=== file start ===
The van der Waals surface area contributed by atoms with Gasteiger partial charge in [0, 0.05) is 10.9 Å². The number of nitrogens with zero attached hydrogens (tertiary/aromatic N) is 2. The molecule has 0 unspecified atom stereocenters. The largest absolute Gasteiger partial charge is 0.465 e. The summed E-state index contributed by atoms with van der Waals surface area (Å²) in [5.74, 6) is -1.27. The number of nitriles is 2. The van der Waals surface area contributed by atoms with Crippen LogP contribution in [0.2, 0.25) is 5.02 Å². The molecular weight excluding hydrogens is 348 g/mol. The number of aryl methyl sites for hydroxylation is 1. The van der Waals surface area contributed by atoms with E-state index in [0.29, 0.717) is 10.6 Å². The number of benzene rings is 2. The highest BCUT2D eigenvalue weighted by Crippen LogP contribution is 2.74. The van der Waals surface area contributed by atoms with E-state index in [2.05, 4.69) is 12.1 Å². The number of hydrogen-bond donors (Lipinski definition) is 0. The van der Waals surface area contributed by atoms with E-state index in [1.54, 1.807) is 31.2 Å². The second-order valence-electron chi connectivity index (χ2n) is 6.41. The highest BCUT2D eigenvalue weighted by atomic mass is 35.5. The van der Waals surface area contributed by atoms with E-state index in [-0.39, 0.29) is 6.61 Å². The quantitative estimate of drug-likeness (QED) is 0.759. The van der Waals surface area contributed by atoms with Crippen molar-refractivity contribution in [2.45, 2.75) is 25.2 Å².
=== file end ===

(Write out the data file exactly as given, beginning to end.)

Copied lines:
The van der Waals surface area contributed by atoms with Gasteiger partial charge in [0, 0.05) is 10.9 Å². The number of nitrogens with zero attached hydrogens (tertiary/aromatic N) is 2. The molecule has 0 unspecified atom stereocenters. The largest absolute Gasteiger partial charge is 0.465 e. The summed E-state index contributed by atoms with van der Waals surface area (Å²) in [5.74, 6) is -1.27. The number of nitriles is 2. The van der Waals surface area contributed by atoms with Crippen LogP contribution in [0.2, 0.25) is 5.02 Å². The molecular weight excluding hydrogens is 348 g/mol. The number of aryl methyl sites for hydroxylation is 1. The van der Waals surface area contributed by atoms with E-state index in [0.29, 0.717) is 10.6 Å². The number of benzene rings is 2. The highest BCUT2D eigenvalue weighted by Crippen LogP contribution is 2.74. The van der Waals surface area contributed by atoms with E-state index in [2.05, 4.69) is 12.1 Å². The number of hydrogen-bond donors (Lipinski definition) is 0. The van der Waals surface area contributed by atoms with E-state index in [1.54, 1.807) is 31.2 Å². The second-order valence-electron chi connectivity index (χ2n) is 6.41. The highest BCUT2D eigenvalue weighted by atomic mass is 35.5. The van der Waals surface area contributed by atoms with E-state index in [-0.39, 0.29) is 6.61 Å². The quantitative estimate of drug-likeness (QED) is 0.759. The van der Waals surface area contributed by atoms with Crippen molar-refractivity contribution in [2.45, 2.75) is 25.2 Å².